Wild hares have been found to be important carriers of sheep worms and are likely to be helping spread resistance to worm drenches, according to new University of Adelaide research.
Although worm parasites were believed to be fairly species specific, the researchers found that more than 40% of the hares they investigated had sheep worms in their gastrointestinal tract. This research is published in the journal Veterinary Parasitology.
"There were more sheep worms in the hares than there were rabbit or hare worms," says Dr Philip Stott, Senior Lecturer in the University's School of Animal and Veterinary Sciences at Roseworthy Campus. This has important implications for sheep management in Australia, and for hare conservation globally.
Parasitic worms are a serious disease of sheep (second only in Australia to blow-fly strike). They are transmitted between animals via the faeces which contains worm eggs that develop into larvae attached to the grass in pasture. This is then eaten by other animals, continuing the cycle.
"Farmers use drenches to control worms but these parasites are very quick to develop resistance and it's been a constant battle for decades to keep bringing out new varieties of drenches to overcome the resistance," Dr Stott says. "This is a serious problem for commercial sheep producers and requires careful management."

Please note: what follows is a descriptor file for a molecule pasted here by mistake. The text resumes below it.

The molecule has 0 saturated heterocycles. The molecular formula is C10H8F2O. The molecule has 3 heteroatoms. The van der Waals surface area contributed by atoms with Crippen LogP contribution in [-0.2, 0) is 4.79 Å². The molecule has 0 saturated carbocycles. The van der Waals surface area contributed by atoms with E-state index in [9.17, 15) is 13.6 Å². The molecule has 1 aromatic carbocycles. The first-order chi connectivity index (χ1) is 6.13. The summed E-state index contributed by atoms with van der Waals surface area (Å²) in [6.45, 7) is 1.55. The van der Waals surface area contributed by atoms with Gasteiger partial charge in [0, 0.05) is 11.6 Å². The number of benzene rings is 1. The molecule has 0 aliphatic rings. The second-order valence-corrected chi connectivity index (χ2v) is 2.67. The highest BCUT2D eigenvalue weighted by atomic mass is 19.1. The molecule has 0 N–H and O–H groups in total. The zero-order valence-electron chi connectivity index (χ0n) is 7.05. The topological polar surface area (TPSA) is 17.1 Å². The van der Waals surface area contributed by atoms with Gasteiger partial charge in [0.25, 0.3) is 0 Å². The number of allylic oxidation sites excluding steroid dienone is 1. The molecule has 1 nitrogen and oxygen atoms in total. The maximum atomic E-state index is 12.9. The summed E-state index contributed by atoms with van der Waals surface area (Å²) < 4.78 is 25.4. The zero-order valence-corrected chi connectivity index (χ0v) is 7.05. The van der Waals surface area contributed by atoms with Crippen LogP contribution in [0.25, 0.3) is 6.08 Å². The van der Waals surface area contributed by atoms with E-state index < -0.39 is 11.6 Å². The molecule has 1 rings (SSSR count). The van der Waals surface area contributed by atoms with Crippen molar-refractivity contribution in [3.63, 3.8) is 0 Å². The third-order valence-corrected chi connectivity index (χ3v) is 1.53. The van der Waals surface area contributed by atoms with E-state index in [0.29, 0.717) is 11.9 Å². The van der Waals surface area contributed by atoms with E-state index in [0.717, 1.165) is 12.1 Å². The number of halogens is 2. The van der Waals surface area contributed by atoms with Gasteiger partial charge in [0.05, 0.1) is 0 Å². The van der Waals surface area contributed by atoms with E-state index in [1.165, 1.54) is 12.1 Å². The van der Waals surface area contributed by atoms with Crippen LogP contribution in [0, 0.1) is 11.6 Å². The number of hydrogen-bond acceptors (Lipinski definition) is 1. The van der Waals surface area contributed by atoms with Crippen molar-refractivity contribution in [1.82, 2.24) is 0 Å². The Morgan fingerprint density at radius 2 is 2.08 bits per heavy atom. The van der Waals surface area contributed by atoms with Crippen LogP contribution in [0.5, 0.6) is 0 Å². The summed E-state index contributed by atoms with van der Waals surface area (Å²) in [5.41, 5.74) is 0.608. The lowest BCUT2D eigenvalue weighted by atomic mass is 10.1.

Distribution studies of hares and rabbits in the Strathalbyn area showed that while rabbits covered a small grazing area, hares covered as much as 180 hectares.
"Everywhere sheep were grazing, hares were also grazing," says Dr Stott. Earlier research showed that sheep worms could be established in hares under experimental conditions.
Postgraduate student Marina Tai, a Brazilian veterinary graduate, followed up with investigations in the field. The study found the common sheep worm, Trichostrongylus colubriformis, was well established in the intestines of wild hares at the three different locations in Australia they surveyed - near Adelaide, Hamilton in Victoria and Wagga in NSW.
"These hares are moving about in sheep areas, grazing freely where the sheep graze," Dr Stott says. "A good farmer is giving sheep the correct dose of drench so that resistance doesn't develop. These farmers employ quarantine measures - making sure that there are good boundary fences and isolating any sheep brought onto the property.
"But the hares are moving readily through fences, transporting worms from one property to another and potentially transferring resistance between properties as well."
Options for farmers concerned about resistance on neighbouring properties include rabbit proof fencing - an expensive option - or controlling hares. "If importing resistant worms isn't an issue because all the neighbours are adopting good worm management, then it may actually be desirable to have some hares, as they will be carrying drench-susceptible worms," says Dr Stott.
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More information: www.sciencedirect.com/science/article/pii/S0304401713003701